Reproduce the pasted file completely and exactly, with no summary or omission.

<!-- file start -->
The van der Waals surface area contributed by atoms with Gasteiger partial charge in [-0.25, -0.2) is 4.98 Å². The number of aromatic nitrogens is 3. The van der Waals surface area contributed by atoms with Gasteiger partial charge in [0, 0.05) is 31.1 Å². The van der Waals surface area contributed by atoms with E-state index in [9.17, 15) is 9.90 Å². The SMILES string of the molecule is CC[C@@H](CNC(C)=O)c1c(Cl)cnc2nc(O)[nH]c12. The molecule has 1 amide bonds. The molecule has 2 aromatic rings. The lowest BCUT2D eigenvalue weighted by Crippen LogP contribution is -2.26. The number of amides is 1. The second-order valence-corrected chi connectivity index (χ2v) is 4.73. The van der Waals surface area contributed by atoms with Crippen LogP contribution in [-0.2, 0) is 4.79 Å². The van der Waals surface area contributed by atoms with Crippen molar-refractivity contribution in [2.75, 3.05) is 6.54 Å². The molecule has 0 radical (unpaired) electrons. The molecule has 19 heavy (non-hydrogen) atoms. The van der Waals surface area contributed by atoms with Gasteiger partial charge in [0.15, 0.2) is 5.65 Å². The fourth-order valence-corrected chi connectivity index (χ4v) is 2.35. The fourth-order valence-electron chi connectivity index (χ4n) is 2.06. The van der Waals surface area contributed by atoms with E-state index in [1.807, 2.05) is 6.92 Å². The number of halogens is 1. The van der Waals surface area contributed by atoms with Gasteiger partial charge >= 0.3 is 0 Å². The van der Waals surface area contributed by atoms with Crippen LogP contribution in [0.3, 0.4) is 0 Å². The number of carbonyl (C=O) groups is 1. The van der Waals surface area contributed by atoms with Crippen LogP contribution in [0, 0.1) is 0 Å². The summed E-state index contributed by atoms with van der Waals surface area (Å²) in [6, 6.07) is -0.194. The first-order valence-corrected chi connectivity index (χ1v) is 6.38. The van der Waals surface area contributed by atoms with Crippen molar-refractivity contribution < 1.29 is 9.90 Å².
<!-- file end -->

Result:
The van der Waals surface area contributed by atoms with Gasteiger partial charge in [-0.25, -0.2) is 4.98 Å². The number of aromatic nitrogens is 3. The van der Waals surface area contributed by atoms with Gasteiger partial charge in [0, 0.05) is 31.1 Å². The van der Waals surface area contributed by atoms with E-state index in [9.17, 15) is 9.90 Å². The SMILES string of the molecule is CC[C@@H](CNC(C)=O)c1c(Cl)cnc2nc(O)[nH]c12. The molecule has 1 amide bonds. The molecule has 2 aromatic rings. The lowest BCUT2D eigenvalue weighted by Crippen LogP contribution is -2.26. The number of amides is 1. The second-order valence-corrected chi connectivity index (χ2v) is 4.73. The van der Waals surface area contributed by atoms with Crippen LogP contribution in [-0.2, 0) is 4.79 Å². The van der Waals surface area contributed by atoms with Crippen molar-refractivity contribution in [2.75, 3.05) is 6.54 Å². The molecule has 0 radical (unpaired) electrons. The molecule has 19 heavy (non-hydrogen) atoms. The van der Waals surface area contributed by atoms with Gasteiger partial charge in [0.15, 0.2) is 5.65 Å². The fourth-order valence-corrected chi connectivity index (χ4v) is 2.35. The fourth-order valence-electron chi connectivity index (χ4n) is 2.06. The van der Waals surface area contributed by atoms with E-state index in [1.807, 2.05) is 6.92 Å². The number of halogens is 1. The van der Waals surface area contributed by atoms with Gasteiger partial charge >= 0.3 is 0 Å². The van der Waals surface area contributed by atoms with Crippen LogP contribution in [0.3, 0.4) is 0 Å². The number of carbonyl (C=O) groups is 1. The van der Waals surface area contributed by atoms with Crippen LogP contribution in [0, 0.1) is 0 Å². The summed E-state index contributed by atoms with van der Waals surface area (Å²) in [6, 6.07) is -0.194. The first-order valence-corrected chi connectivity index (χ1v) is 6.38. The van der Waals surface area contributed by atoms with Crippen molar-refractivity contribution < 1.29 is 9.90 Å².